I visited Ground Zero this week. It’s such a stark reminder of the religious extremism present in our world today, and the toll those extremists take. But it’s also a reminder of our ability to face our reality in the darkest of moments and respond with dignity and hope.
The 911 Memorial is unlike anything I’ve seen before. If you have not had a chance to go, I urge you to make the time. There are twin reflecting pools set in the earth, sitting on the footprint of where the Twin Towers once stood. The pools are fed by perimeter water falls, which cascade down from ground level to a large square pool, some thirty-forty feet below. But then from there, the water cascades down through a smaller square to depths, unseen from above. It gave me the feeling that the water might be flowing down, deep underneath the earth and back toward the sea — very powerful.
Names of the people who died in the terrorist attacks of 911 are engraved in bronze panels surrounding the upper level of the water falls. Friends and loved ones sometimes place flowers in the engraved names. Directories help you find the panels where friends and loved ones are memorialized. It is somber and still beautiful.
Then up from the ground new buildings and towers reach toward the sky. Many including Freedom Tower are yet unfinished but on the day I visited, low mist gave the sense that the tower extended far up into the clouds.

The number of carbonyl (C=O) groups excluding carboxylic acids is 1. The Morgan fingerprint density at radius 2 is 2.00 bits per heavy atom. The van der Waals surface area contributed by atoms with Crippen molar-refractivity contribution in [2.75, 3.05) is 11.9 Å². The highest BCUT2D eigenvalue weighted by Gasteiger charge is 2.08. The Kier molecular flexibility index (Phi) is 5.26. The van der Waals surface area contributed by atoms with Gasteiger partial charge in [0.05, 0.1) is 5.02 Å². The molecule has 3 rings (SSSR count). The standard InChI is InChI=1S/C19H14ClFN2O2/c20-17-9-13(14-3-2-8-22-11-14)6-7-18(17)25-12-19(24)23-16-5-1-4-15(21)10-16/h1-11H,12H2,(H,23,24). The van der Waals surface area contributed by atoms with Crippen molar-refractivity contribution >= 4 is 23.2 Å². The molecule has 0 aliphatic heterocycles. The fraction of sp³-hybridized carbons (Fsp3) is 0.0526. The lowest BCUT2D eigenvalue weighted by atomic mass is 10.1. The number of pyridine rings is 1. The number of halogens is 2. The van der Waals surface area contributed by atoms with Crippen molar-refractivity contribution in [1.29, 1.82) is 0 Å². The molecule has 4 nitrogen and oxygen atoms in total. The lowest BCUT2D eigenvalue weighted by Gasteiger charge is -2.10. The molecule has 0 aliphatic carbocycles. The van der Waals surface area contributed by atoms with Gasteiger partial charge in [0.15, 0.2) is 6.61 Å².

I looked up and thought about the violence, fear and pain which had taken place directly above and all around me on that tragic day. I thought about the spirits and souls who were caught in all that destruction. I felt a deep sense of hurt and emptiness and compassion and loss. I walked around the grounds and tried to take in the totality of the events. Such a mix of emotions… I felt angry, I’ll admit, and sad. But I also felt pride in the collective spirit of our society to respond this way. The grounds are tastefully done and accessible to all who wish to pay their respects.
The terrorists who committed these horrific acts reportedly did them in the name of God. From my experience, meeting many thousands of people along the journey with “God In The Box,” the kind of person who commits such acts does not belong to a religion of faith — they belong to the religion of extremism and the religion of fanaticism and the religion of terror. I find it important to remember that there are many more reasonable people of faith, and many more reasonable people who don’t believe in God at all.
As I leave the memorial, with much sorrow and a heavy heart, I think about the families and survivors who lost people they loved on September eleventh. I think about the fanatical few who caused so much loss. And I think about the vast majority of the rest of us, and our responsibility to carry on as civilized people, even through the worst of what the fanatics can do. The 911 Memorial represents a beautiful and dignified manner in which we can mourn our losses gracefully and move forward with the knowledge that the acts of the designers, builders and visitors of this memorial are also done in the spirit of a peaceful God.
Nathan Lang, Director, “God In The Box”